Nasal history

>>Nasal history

I smelled my grandfather tonight. Since he’s been dead for more than 20 years, it kinda caught me off-guard.

Grandpa Morgan was an extremely intelligent, sometimes intimidating man who didn’t say much to grandkids (although he obviously got a kick out of us). He took his dog outside for walks a lot because Mom and Dad wouldn’t let him smoke his pipe inside. When he’d come back, the scent of sweet autumnal smoke trailed him throughout the house.

Tonight, heading out to the studio, I had a sudden, overwhelming feeling that Grandpa was in the room. It stopped me dead in my tracks, looking for him, until I figured out what was going on: I was smelling pipe smoke. I hadn’t so much as thought about Grandpa’s pipe in at least two decades, but one sniff was all it took to convince some part of me that he was right there.

On investigating, I found that the smell was coming from the Skutt. The kiln has reached the mold-drying portion of its firing schedule, the lid is cracked slightly for outgassing, and something vaporizing inside the kiln smells exactly like Grandpa’s burning pipe tobacco. I suspect it’s the blue painter’s tape, which is being used in an experiment that may solve a LOT of problems with a particular casting project…if it works.

Update: It’s not the painter’s tape. I’d forgotten that one of the molds in the kiln is a core mold (i.e., a vessel shape that needs investment inside as well as outside). I use organic material as an investment filler in core molds, usually chopped up kitchen scraps. Was out of that stuff when I mixed up the mold, the garage doors were up…and the yard was filled with fallen leaves. So I grabbed up a few, crumbled them up and used them in my core. I really AM smelling burning leaves in there, and they smell just like sweet pipe tobacco. Cool.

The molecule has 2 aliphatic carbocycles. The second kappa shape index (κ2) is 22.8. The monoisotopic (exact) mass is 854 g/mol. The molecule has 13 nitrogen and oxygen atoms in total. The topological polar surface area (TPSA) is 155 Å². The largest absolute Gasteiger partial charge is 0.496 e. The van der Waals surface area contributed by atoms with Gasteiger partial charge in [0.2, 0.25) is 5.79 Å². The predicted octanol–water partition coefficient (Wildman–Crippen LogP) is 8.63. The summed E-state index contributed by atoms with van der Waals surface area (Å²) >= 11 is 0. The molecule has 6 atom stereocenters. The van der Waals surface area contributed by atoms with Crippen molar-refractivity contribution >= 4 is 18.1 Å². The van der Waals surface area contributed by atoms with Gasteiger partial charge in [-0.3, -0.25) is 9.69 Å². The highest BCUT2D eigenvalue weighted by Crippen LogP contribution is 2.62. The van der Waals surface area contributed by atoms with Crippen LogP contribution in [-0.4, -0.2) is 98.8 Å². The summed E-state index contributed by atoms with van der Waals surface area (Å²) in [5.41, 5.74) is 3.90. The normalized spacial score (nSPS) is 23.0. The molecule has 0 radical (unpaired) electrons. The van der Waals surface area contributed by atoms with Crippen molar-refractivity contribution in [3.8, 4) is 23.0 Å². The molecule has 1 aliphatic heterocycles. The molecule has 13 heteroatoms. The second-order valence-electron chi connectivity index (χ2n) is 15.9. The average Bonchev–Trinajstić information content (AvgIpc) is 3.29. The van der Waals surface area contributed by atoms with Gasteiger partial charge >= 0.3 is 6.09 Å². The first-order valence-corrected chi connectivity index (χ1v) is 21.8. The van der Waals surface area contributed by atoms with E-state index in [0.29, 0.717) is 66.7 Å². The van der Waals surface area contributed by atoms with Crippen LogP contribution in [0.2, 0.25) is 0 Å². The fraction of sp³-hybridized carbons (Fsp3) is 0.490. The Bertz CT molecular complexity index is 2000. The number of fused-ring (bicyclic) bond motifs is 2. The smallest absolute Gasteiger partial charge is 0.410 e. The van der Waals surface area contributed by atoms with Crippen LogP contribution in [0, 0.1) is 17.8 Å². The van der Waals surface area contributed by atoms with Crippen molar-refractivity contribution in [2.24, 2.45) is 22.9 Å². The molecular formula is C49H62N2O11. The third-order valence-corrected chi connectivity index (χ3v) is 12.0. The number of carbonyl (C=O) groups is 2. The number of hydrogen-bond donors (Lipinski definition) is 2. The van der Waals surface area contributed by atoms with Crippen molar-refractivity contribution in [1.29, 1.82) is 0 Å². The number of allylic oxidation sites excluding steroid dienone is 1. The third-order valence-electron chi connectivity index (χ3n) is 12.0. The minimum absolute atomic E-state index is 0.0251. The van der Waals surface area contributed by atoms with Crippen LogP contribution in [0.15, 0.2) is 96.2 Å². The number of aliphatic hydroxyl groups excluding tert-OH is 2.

Hmmm. I’ve been reading Diane Ackerman’s A Natural History of the Senses,* in which she credits the sense of smell with triggering the most powerful memory associations of all. If my experience tonight is anything to go by, she’s right. Wow.

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*And many thanks to my friend Rinee for loaning it to me.

2014-12-28T20:38:31+00:00

6 Comments

  1. Rinee November 12, 2009 at 9:04 pm - Reply

    The book isn’t a loan. Its your to keep. Glad you are reading it. She writes WONDERFUL books. You might want to try A Natural History of my Garden next.

  2. Susan November 7, 2009 at 4:40 am - Reply

    You’re so right about scent-memory, Cynthia. I just opened a jar of Mentholatum and immediately thought of my late father-in-law, who died in 1978. I never even knew he used it, but the scent was unmistakably his.

  3. gary November 6, 2009 at 8:01 am - Reply

    I have young Patrick’s baby blanket in a zip-lock bag. Every so often I open it up and take a hit. The kid has just turned 24. Do I need therapy?

    Don’t answer that one…

    GcB

  4. chaniarts November 6, 2009 at 7:19 am - Reply

    there was an interesting article on smells and deep-seated memories in a 1986 National Geographic issue, with the results appearing in a 1986 issue. they did a scratch&sniff test with 1.5 million subjects to see what kind of memories, and how olden memories, come back when smelling certain kinds of odors. it doesn’t appear to be online, but there are numerous abstracts and references online to it.

    ref: Gilbert, Avery N., & Wysocki, Charles J. The Smell Survey Results. National Geographic October 1987 p513-525

  5. Coretha Cooley Fulton November 6, 2009 at 6:13 am - Reply

    We spent three years in equatorial West Africa where cook fires were common. Sometimes in the fall when leaves are burning, I could swear I was back on the streets of Accra. Smell is a powerful sense.

    • cynthia November 8, 2009 at 1:28 am - Reply

      Hey, Coretha! So…do you ever wish you could go back?

      (And Gary, I’m not going to say a word…)

Comments welcome! (thanks)

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